It didn’t take me long, though, to ease into the atmosphere in the cockpit. It was so crisp in the Gulf, the moon lighting every little chop on the water, like the water was prickling with energy. The stars were so clear against the black sky. When you’re out on the water they don’t have to compete with any man-made light. It’s like everything is clicked into high definition. A view that was once hazy is wiped crystal clean and you can see, now, that all of the stars you could see on land actually have fifteen equally bright stars between them and five more little sparkling ones between each of those. It seems impossible to find a patch of pure black. I wish we could have dropped the bimini during the night but we still had the lightning storm on our stern, although it was far off in the distance─just a mesmerizing natural wonder to watch and wonder about. I hated that we were still motoring but the wind was still so light─blowing maybe five knots─right on our nose. The motor on the Nonsuch was chugging right along, though, impressing us all. And Mitch was blessed with a linear-drive AutoHelm 6000 on the Nonsuch. That thing held in twice the weather as the little wheel-pilot AutoHelm 3000 Phillip and I have on our Niagara. We had already been talking about upgrading our auto pilot for the past year but this trip on Mitch’s boat served as a stark awakening that we needed to stop talking and do it already. The autopilot on the Nonsuch was our champion on the trip. With the autopilot and the Westerbeke purring right along, the first hour of my shift was pretty easy.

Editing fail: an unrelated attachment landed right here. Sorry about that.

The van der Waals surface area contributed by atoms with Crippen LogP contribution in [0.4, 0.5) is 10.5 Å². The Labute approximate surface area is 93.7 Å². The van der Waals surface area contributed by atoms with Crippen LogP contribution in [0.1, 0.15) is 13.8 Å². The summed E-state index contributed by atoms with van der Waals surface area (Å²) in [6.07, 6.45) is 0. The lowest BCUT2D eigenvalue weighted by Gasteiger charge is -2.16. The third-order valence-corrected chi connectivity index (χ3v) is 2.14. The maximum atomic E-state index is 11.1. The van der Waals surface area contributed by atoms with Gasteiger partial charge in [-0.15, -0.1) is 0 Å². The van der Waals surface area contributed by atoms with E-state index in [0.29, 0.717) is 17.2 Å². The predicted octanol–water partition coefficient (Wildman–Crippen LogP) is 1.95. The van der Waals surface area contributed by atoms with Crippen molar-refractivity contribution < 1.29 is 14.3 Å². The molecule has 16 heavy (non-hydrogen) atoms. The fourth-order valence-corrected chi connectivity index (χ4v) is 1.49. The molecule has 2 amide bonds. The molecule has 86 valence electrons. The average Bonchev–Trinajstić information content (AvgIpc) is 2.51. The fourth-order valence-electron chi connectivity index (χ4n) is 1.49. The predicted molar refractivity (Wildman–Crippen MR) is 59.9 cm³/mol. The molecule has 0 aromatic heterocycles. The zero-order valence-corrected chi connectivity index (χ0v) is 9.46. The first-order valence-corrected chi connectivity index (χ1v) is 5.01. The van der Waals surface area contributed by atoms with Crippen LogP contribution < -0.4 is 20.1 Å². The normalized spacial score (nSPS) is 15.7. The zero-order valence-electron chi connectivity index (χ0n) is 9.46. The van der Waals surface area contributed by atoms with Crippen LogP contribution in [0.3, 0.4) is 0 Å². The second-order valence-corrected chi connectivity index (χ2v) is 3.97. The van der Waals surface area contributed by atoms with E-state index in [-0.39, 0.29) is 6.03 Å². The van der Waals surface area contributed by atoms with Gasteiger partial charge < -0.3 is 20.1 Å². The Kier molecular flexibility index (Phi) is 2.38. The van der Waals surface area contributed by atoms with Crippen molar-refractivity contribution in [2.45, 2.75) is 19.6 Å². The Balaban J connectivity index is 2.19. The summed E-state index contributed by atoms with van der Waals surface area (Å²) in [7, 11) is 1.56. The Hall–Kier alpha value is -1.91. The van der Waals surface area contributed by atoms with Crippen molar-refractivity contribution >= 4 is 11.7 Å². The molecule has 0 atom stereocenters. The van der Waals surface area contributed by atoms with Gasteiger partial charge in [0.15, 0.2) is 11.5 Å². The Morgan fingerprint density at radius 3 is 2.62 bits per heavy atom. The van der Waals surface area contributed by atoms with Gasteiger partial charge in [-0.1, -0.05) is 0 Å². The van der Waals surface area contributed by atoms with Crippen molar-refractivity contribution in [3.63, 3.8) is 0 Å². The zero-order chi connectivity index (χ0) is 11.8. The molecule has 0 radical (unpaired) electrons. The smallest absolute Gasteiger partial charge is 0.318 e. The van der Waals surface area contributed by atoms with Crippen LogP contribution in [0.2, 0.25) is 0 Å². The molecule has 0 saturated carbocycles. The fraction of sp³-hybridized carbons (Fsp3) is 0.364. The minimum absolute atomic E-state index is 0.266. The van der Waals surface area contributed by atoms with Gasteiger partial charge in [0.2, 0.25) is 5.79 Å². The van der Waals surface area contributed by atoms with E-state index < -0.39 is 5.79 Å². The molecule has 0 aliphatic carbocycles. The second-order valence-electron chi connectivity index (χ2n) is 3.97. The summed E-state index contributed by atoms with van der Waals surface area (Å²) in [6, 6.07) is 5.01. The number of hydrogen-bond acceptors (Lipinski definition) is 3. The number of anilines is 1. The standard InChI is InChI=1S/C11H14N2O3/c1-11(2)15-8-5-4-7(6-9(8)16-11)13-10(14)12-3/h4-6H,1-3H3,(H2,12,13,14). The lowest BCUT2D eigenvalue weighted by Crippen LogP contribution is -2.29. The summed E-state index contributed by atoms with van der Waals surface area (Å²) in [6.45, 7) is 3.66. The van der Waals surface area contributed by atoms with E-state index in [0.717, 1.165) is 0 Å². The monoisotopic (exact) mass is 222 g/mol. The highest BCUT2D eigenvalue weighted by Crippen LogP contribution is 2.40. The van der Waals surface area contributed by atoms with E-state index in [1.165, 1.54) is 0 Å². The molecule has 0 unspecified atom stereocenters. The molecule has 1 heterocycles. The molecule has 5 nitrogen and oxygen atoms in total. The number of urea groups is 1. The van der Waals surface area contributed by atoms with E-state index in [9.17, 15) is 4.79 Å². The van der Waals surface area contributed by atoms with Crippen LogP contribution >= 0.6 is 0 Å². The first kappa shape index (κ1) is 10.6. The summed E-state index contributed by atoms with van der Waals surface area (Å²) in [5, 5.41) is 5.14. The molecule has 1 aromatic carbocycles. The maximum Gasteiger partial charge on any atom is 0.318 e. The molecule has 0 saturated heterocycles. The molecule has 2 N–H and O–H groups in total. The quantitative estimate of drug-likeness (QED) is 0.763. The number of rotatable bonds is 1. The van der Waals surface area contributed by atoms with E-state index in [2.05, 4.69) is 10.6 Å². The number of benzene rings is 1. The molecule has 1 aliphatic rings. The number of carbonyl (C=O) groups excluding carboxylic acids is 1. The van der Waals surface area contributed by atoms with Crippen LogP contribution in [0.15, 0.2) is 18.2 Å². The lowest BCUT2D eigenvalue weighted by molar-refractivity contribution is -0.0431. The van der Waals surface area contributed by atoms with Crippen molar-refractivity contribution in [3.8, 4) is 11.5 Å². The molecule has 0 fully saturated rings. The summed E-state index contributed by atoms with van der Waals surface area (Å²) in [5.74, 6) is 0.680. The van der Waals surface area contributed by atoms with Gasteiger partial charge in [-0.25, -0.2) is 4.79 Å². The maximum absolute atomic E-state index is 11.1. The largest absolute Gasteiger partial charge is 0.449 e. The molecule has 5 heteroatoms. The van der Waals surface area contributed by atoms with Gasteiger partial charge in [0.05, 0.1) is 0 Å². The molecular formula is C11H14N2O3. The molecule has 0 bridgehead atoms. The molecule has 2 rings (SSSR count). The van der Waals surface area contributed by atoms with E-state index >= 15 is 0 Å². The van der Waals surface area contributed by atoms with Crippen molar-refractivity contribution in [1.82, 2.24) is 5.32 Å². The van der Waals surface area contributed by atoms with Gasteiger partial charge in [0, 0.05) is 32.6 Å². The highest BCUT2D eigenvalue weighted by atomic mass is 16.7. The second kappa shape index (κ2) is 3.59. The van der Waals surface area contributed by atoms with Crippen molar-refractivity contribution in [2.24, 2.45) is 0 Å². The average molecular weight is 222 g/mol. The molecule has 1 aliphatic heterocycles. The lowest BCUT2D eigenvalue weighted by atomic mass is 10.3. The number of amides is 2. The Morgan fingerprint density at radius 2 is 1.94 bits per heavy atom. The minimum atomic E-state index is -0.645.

Around 3:00 a.m., though, the beautiful, bewildering lightning storm that had stayed on our stern all night now started to drift over to my port side. Every once in a while I would see a crack of lightning out of my peripheral on the left, then every once in a while became every few minutes. With only the iron sail pushing us along, we had pretty much free reign over what direction we wanted to go. I picked the one that would take us away from the lightning storm. I clocked us over about thirty degrees east to try and head away from it. I hated to take us off course but if there was a lightning storm on our previous heading, an earlier arrival time was a sacrifice I was more than willing to make to avoid a storm. When I roused Phillip around 3:45 a.m.─yes, with the obligatory ten-minute wake-up routine─I let him know the status and he remained on my east heading as I fell back into the dead zone.
It seemed the Gulf just wanted to toy with us this time, though, because the lightning storm never fell on us. The crew woke to still waters and a stunning sunset off the starboard side.
Mitch seemed to be faring pretty well. Whatever queasiness had come over him the night before seemed to have subsided. We all had fun talking about the evening and the unique experiences we had during our solo night shifts. Mitch told us with the lightning storm threatening us from the stern and only the chugging engine capable of pushing us to safety, he admitted he was a little worried, a little scared. Which is justifiable. If the engine quit for whatever, a hundred totally possible reasons, we wouldn’t have been able to sail away from that storm with the light wind on our nose. The engine was our only ticket to safety and Mitch told us he just sat in the cockpit checking the engine temp and patting the the coaming saying: “Tanglefoot. You got this.”